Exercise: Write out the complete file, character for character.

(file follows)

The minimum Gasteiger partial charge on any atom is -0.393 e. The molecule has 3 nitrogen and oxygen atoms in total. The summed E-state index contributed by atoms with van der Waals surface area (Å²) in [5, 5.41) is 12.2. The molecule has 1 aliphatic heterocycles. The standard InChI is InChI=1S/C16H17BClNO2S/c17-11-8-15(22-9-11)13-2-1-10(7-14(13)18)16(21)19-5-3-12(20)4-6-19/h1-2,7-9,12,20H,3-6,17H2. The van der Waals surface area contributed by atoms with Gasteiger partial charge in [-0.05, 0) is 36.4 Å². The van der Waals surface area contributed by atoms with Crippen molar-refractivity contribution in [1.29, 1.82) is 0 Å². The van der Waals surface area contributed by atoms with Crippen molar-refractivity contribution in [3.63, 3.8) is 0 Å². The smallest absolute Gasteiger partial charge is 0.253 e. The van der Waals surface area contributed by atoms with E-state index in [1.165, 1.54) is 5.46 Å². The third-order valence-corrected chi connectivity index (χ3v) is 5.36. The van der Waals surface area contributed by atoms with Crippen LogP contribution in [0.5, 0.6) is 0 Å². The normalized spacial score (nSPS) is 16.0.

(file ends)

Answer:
The minimum Gasteiger partial charge on any atom is -0.393 e. The molecule has 3 nitrogen and oxygen atoms in total. The summed E-state index contributed by atoms with van der Waals surface area (Å²) in [5, 5.41) is 12.2. The molecule has 1 aliphatic heterocycles. The standard InChI is InChI=1S/C16H17BClNO2S/c17-11-8-15(22-9-11)13-2-1-10(7-14(13)18)16(21)19-5-3-12(20)4-6-19/h1-2,7-9,12,20H,3-6,17H2. The van der Waals surface area contributed by atoms with Gasteiger partial charge in [-0.05, 0) is 36.4 Å². The van der Waals surface area contributed by atoms with Crippen molar-refractivity contribution in [1.29, 1.82) is 0 Å². The van der Waals surface area contributed by atoms with Crippen molar-refractivity contribution in [3.63, 3.8) is 0 Å². The smallest absolute Gasteiger partial charge is 0.253 e. The van der Waals surface area contributed by atoms with E-state index in [1.165, 1.54) is 5.46 Å². The third-order valence-corrected chi connectivity index (χ3v) is 5.36. The van der Waals surface area contributed by atoms with Crippen LogP contribution in [0.5, 0.6) is 0 Å². The normalized spacial score (nSPS) is 16.0.